F Scott Fitzgerald once wrote: 'There are no second acts in American lives."
He never met Jack Ashley, an Englishman who had a second, third, fourth, even fifth act in his life. He was a man who came from a Widnes slum to sitting in the House of Lords. It was a life very well lived, right up until he passed away earlier this year.
I wish I'd met him, myself. Instead, I was given the opportunity to make a 30 minute tribute to him for the BBC. We started by filming at his public memorial service in the summer, which was attended by the great and the good of British Labour Old and New. The Miliband brothers were there. Lord Kinnock was there. Alf Morris, Bernard Donohue, David Dimbleby, Andrew Marr, Ed Balls, Yvette Cooper, Baroness Betty Boothroyd and many more. They were all there to celebrate someone whose passing also felt like the end of a political era.
I interviewed Lord Kinnock, the Milibands, and his three daughters Jackie, Caroline and Jane. I viewed dozens of tapes of archive material of Jack's life, as a young TV producer for the BBC, as an MP, as a campaigner, as a TV presenter, through all this, a clear picture of the man himself started to emerge.
The hardest part wasn't working out what to put in the finished programme, but what to leave out. The 30 minute running time was nowhere near enough to do him justice. The programme is really an extended highlights reel of his life, celebrating the man and his achievements.
Lord Kinnock, when I interviewed him, talked laughingly about how the two of them would get together and try to one up each other, Four Yorkshiremen style, about their impoverished upbringings. But Jack, Kinnock admitted, really had it difficult. They lived in a house in a slum area of Widnes shared with another family, and with a leaky roof. They would become adept at scraping the last dregs from a jam jar, making the most of what they had. It was this background which led him to fight for other people's rights - starting with a battle against the local slum landlord, improved working conditions at his factory, then on to a local council seat.
He then worked as a BBC Producer, making several documentaries. After 15 years he informed the BBC of his intention to stand as an MP, winning Stoke South for Labour.
It was at this point, with a promising career ahead of him, and whispers of a ministerial role, that he went totally deaf due to an otherwise routine operation. People who had previously been close allies in Parliament wouldn't give him the time of day. Following debates was impossible. He was devastated, and decided to stand down. The public outcry that followed in the press, the public, and even the intervention of then Prime Minister Harold Wilson, led him to reconsider.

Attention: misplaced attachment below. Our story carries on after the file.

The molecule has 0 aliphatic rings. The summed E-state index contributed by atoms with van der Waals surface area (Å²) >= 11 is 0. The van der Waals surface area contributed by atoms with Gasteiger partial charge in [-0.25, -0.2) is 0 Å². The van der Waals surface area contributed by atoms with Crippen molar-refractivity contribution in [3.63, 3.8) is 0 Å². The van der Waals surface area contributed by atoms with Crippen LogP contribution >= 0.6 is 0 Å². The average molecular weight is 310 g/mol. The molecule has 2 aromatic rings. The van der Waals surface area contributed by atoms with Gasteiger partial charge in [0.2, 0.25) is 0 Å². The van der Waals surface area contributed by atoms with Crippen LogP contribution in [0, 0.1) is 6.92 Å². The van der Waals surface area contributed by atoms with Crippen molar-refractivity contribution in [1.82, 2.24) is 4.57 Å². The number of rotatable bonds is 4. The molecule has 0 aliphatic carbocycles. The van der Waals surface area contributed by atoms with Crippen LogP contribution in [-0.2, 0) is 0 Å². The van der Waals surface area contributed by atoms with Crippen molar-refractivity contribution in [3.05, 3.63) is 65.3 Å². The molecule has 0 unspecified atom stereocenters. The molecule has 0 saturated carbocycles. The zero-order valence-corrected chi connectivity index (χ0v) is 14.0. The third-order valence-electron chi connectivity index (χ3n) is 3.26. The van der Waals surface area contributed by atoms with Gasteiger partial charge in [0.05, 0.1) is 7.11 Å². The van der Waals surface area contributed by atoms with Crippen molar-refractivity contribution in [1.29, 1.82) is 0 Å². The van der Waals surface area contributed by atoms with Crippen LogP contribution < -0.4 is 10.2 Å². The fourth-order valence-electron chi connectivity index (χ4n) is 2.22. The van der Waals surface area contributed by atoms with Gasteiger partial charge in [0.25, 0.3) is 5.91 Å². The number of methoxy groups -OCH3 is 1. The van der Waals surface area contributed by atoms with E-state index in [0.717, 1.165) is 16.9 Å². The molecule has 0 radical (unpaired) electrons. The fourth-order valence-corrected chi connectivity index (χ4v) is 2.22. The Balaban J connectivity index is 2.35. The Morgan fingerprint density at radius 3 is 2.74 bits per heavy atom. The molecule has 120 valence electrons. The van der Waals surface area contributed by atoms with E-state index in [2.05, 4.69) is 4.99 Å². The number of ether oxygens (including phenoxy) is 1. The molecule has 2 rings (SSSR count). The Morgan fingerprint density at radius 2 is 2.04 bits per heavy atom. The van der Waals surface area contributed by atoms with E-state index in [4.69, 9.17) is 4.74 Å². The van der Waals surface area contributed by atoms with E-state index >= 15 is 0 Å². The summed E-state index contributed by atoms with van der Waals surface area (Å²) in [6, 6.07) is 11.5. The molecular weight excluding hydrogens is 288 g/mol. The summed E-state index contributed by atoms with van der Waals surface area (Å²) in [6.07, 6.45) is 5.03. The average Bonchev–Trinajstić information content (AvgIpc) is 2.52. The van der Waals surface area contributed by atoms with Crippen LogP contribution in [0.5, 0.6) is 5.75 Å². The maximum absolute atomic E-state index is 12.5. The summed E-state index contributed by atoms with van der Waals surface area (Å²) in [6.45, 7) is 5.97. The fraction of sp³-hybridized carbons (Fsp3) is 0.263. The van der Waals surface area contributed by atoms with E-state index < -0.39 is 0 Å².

Learning to lipread, and with the help of fellow MPs and from his wife, partner and close ally Lady Pauline, he forged a career that spanned decades, as the first Deaf MP in Parliament at first, but also as a campaigner on disability, for the rights of the downtrodden, for those who didn't have a voice.
He also smoothed the way for huge technological advances for deaf people - increased subtitling on television, live captioning through palantype, increased in vision signing on TV, campaigned for better provision of hearing aids... and was one of the first people to have a cochlear implant. He described the implant as sounding like 'A Dalek with Laryngitis', but it restored some hearing for him, if not, according to Lord Kinnock, his singing voice!
He went on to become a Lord, and to enjoy life with his grandchildren - but in everything he did, in everything he achieved, there was always that sense of putting things right, of justice for all.
The memorial service, and also the programme I made, ended with David Miliband reading a poem, The Measure of a Man. In making this programme I came to the conclusion that Lord Ashley was no ordinary man, but a great one.
I also owe my career, at least in part, to Lord Jack. Back in 2001, I was given funding by the NDCS's Jack Ashley Millennium awards to develop my own short films. That early funding, and those early short films I made, were my first steps along the path I'm on today, as an award winning filmmaker and as a producer/director for the BBC.
Thanks for everything, Jack. You're very much missed.
The Jack Ashley tribute special on See Hear airs at 11am on Wednesday 5th December, BBC TWO.